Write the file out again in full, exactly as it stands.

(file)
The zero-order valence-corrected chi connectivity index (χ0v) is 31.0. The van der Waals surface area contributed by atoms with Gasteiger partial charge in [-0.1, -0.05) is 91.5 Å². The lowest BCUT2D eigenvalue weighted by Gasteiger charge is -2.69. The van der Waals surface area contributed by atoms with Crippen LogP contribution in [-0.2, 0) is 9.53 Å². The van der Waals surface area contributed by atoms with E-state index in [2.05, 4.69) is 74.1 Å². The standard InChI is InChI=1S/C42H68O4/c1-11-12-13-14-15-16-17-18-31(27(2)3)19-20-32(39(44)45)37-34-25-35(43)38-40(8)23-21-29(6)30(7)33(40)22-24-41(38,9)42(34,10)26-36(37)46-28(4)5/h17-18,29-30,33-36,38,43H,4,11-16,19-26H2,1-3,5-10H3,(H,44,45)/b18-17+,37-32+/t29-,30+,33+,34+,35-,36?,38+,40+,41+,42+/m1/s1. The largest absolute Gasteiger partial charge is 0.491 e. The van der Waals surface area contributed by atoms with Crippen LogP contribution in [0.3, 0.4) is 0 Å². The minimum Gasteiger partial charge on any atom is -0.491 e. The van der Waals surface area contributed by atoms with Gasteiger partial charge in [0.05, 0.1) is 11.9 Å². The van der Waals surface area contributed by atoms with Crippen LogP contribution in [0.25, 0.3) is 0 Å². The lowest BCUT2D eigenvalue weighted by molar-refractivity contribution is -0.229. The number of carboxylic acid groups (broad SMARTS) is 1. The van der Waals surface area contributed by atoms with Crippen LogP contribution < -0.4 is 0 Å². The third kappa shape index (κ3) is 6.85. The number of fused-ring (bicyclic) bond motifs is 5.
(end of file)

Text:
The zero-order valence-corrected chi connectivity index (χ0v) is 31.0. The van der Waals surface area contributed by atoms with Gasteiger partial charge in [-0.1, -0.05) is 91.5 Å². The lowest BCUT2D eigenvalue weighted by Gasteiger charge is -2.69. The van der Waals surface area contributed by atoms with Crippen LogP contribution in [-0.2, 0) is 9.53 Å². The van der Waals surface area contributed by atoms with E-state index in [2.05, 4.69) is 74.1 Å². The standard InChI is InChI=1S/C42H68O4/c1-11-12-13-14-15-16-17-18-31(27(2)3)19-20-32(39(44)45)37-34-25-35(43)38-40(8)23-21-29(6)30(7)33(40)22-24-41(38,9)42(34,10)26-36(37)46-28(4)5/h17-18,29-30,33-36,38,43H,4,11-16,19-26H2,1-3,5-10H3,(H,44,45)/b18-17+,37-32+/t29-,30+,33+,34+,35-,36?,38+,40+,41+,42+/m1/s1. The largest absolute Gasteiger partial charge is 0.491 e. The van der Waals surface area contributed by atoms with Crippen LogP contribution in [0.3, 0.4) is 0 Å². The minimum Gasteiger partial charge on any atom is -0.491 e. The van der Waals surface area contributed by atoms with Gasteiger partial charge in [0.05, 0.1) is 11.9 Å². The van der Waals surface area contributed by atoms with Crippen LogP contribution in [0.25, 0.3) is 0 Å². The lowest BCUT2D eigenvalue weighted by molar-refractivity contribution is -0.229. The number of carboxylic acid groups (broad SMARTS) is 1. The van der Waals surface area contributed by atoms with Crippen LogP contribution < -0.4 is 0 Å². The third kappa shape index (κ3) is 6.85. The number of fused-ring (bicyclic) bond motifs is 5.